The road-side village of Jagatsukh is located on the left bank of Beas about 15km from Naggar. This ancient village (old name Nast) assumes great importance as it was the capital of Kullu before Naggar. Mian Goverdhan Singh in his book, Wooden Temples of Himachal Pradesh mentions that there are seven temples at Jagatsukh. Penelope describes only two in her book along with mention of a number of stories about Jagatsukh. She gives a vivid description of a bungalow, built in 1880s, in the southern end of the village, for the ‘great father figure of Indian archaeology, General Sir Alexander Cunningham, who used it as his base for an expedition to Ladakh’ (this old bungalow located near present bus-stand of Jagasukh was owned by Pandit Balak Ram, then by an ‘eccentric’ English woman artist Mrs. Budd, and now by Mr Shafi). Penelope tells an interesting story about Jagatsukh, “It was here that, in the early sixteenth century, Sidh Pal met the goddess Hidimba, under the guise of an old woman, who prophesied that he would recover the kingdom of his ancestors. And it was here too that the dynastic name was changed from Pal to Singh, for when Sidh Pal was one day holding a calf for his Brahmin hostess while she milked the cow, a lion suddenly appeared which he killed on the spot and was from then on given the name Singh-lion-which he passed on to his successors”.

During my various visits to Jagatsukh, in late January and early February 2009, I could see temples of Sandhya-Gayitri, Shiva-Parvati, Jagannath, Rama, Jamdagini Rishi, Takshak Nag (Banahra) and Bhandar of Takshak Nag (Banahra) in company of Pandit Mehar Chand Shastri of Jagatsukh. In addition, we also climbed upto the Jagatsukh Fort of Pitti Rajas, also referred by Penelope.

Sandhya Gayitri Temple
The chronology of temples in Kullu Valley is difficult to understand, though there is a reference to an epigraph found in this temple by Hiranand Sastri (Historical Documents of Kullu, 1907-08) on two stone slabs referring to a date of construction around 1428 AD (Hutchinson and Vogel). Most probably, Maharaja Udharan Pal, 72nd Raja Kullu built it. Many authors believe that the present temple (Vernacular Temple) has been build in place of the eighth century original temple (Classical Temple), the relics of which can still be seen in the courtyard of the present one. This gabled roofed temple which has been renovated and modified several times, is covered with the slate roof and built on a rectangular platform.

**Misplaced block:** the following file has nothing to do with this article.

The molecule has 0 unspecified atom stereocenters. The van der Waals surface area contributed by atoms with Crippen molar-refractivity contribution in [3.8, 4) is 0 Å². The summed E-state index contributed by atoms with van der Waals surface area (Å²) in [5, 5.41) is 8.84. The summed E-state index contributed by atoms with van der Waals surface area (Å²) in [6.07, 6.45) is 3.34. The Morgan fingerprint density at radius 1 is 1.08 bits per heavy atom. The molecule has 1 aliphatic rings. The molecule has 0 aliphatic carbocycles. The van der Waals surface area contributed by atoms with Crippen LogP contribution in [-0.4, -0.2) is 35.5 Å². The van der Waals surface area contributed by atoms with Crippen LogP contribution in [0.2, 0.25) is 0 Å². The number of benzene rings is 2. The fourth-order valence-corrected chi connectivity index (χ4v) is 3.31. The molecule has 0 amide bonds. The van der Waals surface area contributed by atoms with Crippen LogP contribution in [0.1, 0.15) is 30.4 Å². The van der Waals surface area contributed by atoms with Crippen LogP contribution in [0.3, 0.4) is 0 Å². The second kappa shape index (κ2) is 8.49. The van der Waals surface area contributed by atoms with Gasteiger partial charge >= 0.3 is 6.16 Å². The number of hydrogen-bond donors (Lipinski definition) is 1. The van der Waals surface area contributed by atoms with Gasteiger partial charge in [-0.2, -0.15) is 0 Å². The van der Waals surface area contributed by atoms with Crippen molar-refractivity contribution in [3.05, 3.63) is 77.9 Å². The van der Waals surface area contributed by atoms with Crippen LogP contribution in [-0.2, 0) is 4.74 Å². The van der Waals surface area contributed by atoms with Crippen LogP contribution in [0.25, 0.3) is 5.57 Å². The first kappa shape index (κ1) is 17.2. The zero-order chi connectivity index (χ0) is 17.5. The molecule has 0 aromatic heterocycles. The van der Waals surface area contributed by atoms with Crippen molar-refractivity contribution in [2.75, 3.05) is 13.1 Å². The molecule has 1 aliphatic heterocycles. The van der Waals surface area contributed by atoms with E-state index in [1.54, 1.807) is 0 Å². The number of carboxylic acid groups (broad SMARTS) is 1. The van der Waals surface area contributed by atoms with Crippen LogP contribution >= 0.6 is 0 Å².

In its present form, it is a stone and wood structure furnished with a pent roof and verandah. The front of the temple is stone-paved and a flight of steps lead to the wide verandah where the Pujari (priest) or his wife usually sits in sun in the winter days. The entrance into the temple is only about five feet high, so one needs to bend a bit. And those who do not do it, hit their head against the entrance and the lady Pujari then grumbles that the people of present era are losing faith in god and hence being punished right on their head. The present image in the temple is of Sandhya-Gayitri, personification of Rigveda in marble, probably ‘made in Jaipur’. The walls of the temple are made of rectangular stones laid dry in the alternate courses of stone and timber (Type 2). Perhaps for its stone dominated structure, Penelope categories it as a fascinating hybrid of Type 2 and Type 1.

The present day wooden carvings are very elaborate, intricate and innovative. Each verandah post is different from the other, perhaps a tribute to the work of village artisans of Kullu in the modern times. The ornate posts not only provide an aesthetic look to the temple, they also bear the dead weight of the masonry-work of the gabled roof. Overall, the wood-work bear the mark of still-surviving art of wood-carving which now, almost, is confined to the temples.

The best that I like are the verandah-posts (in wood) and lattice windows (in stone) on the side and back walls of the temple.

During my 1990 visit, I could see the detail of this temple as given in a photograph of Penelope’s book: “the lower stone is carved in the classical style, the upper part is decorated with nineteenth-century wood carvings”. It appears that the temple has undergone renovations since then and the lower stone can now (in 2009) be seen in the court yard.

A number of reasons contribute to the decline of the craft of wood carving: an ever-increasing debased aesthetic taste of local people (mostly influenced by Bollywood films and television); lack of patronage and funds, and shortage of wood.

A village fare, Chacholi mela is simultaneously held at the temples of five villages of Jagatsukh, Banahra, Khakhnal, Gojra and Bahnu on the full moon day (Purnamasi) of Chaitra (in February or March). The temple has two tall sactred poles (Dhwajas), indicating the recent renovations.